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AbbVie files for US FDA approval of elagolix in uterine fibroids

AbbVie Inc. has filed for U.S. Food and Drug Administration approval of its women's health drug elagolix to treat heavy menstrual bleeding in women with uterine fibroids.

Elagolix, also known as Orilissa, is an oral gonadotropin-releasing hormone, or GnRH, antagonist developed by North Chicago, Ill.-based AbbVie. Uterine fibroids are noncancerous muscle tissue tumors that develop in a woman's uterus. As many as 70% of white women and 80% of black women will be affected by fibroids by age 50. While fibroids can be asymptomatic, some women experience heavy menstrual bleeding outside of their usual menstruation and anemia.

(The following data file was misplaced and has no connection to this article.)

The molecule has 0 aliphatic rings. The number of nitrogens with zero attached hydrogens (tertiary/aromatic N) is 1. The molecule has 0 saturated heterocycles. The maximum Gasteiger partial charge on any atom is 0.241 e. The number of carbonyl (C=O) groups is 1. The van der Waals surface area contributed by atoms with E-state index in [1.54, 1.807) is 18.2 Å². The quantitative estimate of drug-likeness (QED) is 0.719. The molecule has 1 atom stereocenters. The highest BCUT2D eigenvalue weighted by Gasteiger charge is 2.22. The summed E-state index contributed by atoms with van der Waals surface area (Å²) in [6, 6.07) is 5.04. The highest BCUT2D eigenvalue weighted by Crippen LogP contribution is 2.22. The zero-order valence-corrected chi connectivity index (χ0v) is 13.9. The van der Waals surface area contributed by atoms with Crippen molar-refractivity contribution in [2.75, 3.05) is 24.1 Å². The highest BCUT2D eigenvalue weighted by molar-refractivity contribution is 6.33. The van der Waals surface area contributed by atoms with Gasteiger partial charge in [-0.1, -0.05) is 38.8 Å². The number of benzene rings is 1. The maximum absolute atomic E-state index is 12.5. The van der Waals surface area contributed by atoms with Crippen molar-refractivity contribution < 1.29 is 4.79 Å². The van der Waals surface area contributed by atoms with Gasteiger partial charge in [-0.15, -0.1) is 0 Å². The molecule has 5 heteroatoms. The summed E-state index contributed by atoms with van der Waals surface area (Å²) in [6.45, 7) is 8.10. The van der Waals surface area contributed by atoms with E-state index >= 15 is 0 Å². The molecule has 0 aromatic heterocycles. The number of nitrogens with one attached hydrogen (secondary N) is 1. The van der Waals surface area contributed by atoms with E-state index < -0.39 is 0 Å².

The drug was submitted to the U.S. regulator based on data from a phase 3 clinical trial program that featured 800 premenopausal women with uterine fibroids. Heavy bleeding was reduced in the women taking elagolix.

AbbVie is racing to market with elagolix against a number of similar products under development. Myovant Sciences Ltd. in July announced that the company's similar treatment, relugolix, reduced heavy menstrual bleeding in women with a single-pill treatment regimen. ObsEva SA also has a GnRH antagonist called linzagolix underway for uterine fibroids.

Elagolix is already approved to treat endometriosis and is being studied in polycystic ovary syndrome, which causes infrequent or prolonged menstrual periods.

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